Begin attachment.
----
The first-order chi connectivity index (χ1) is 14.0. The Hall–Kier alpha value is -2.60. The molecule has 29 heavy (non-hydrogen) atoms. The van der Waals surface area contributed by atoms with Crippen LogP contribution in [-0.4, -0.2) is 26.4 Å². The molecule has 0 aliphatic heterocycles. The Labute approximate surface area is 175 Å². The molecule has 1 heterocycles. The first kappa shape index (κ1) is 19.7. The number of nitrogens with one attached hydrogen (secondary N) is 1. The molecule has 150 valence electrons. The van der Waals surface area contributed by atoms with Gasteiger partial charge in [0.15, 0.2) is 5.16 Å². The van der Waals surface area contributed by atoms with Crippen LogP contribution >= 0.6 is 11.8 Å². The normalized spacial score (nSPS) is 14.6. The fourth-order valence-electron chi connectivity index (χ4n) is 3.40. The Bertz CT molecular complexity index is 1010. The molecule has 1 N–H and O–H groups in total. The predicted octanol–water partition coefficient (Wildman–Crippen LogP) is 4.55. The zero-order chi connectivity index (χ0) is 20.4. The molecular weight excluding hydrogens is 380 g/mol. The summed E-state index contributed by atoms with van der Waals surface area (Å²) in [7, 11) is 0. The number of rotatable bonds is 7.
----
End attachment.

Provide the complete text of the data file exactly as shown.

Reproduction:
The first-order chi connectivity index (χ1) is 14.0. The Hall–Kier alpha value is -2.60. The molecule has 29 heavy (non-hydrogen) atoms. The van der Waals surface area contributed by atoms with Crippen LogP contribution in [-0.4, -0.2) is 26.4 Å². The molecule has 0 aliphatic heterocycles. The Labute approximate surface area is 175 Å². The molecule has 1 heterocycles. The first kappa shape index (κ1) is 19.7. The number of nitrogens with one attached hydrogen (secondary N) is 1. The molecule has 150 valence electrons. The van der Waals surface area contributed by atoms with Gasteiger partial charge in [0.15, 0.2) is 5.16 Å². The van der Waals surface area contributed by atoms with Crippen LogP contribution >= 0.6 is 11.8 Å². The normalized spacial score (nSPS) is 14.6. The fourth-order valence-electron chi connectivity index (χ4n) is 3.40. The Bertz CT molecular complexity index is 1010. The molecule has 1 N–H and O–H groups in total. The predicted octanol–water partition coefficient (Wildman–Crippen LogP) is 4.55. The zero-order chi connectivity index (χ0) is 20.4. The molecular weight excluding hydrogens is 380 g/mol. The summed E-state index contributed by atoms with van der Waals surface area (Å²) in [7, 11) is 0. The number of rotatable bonds is 7.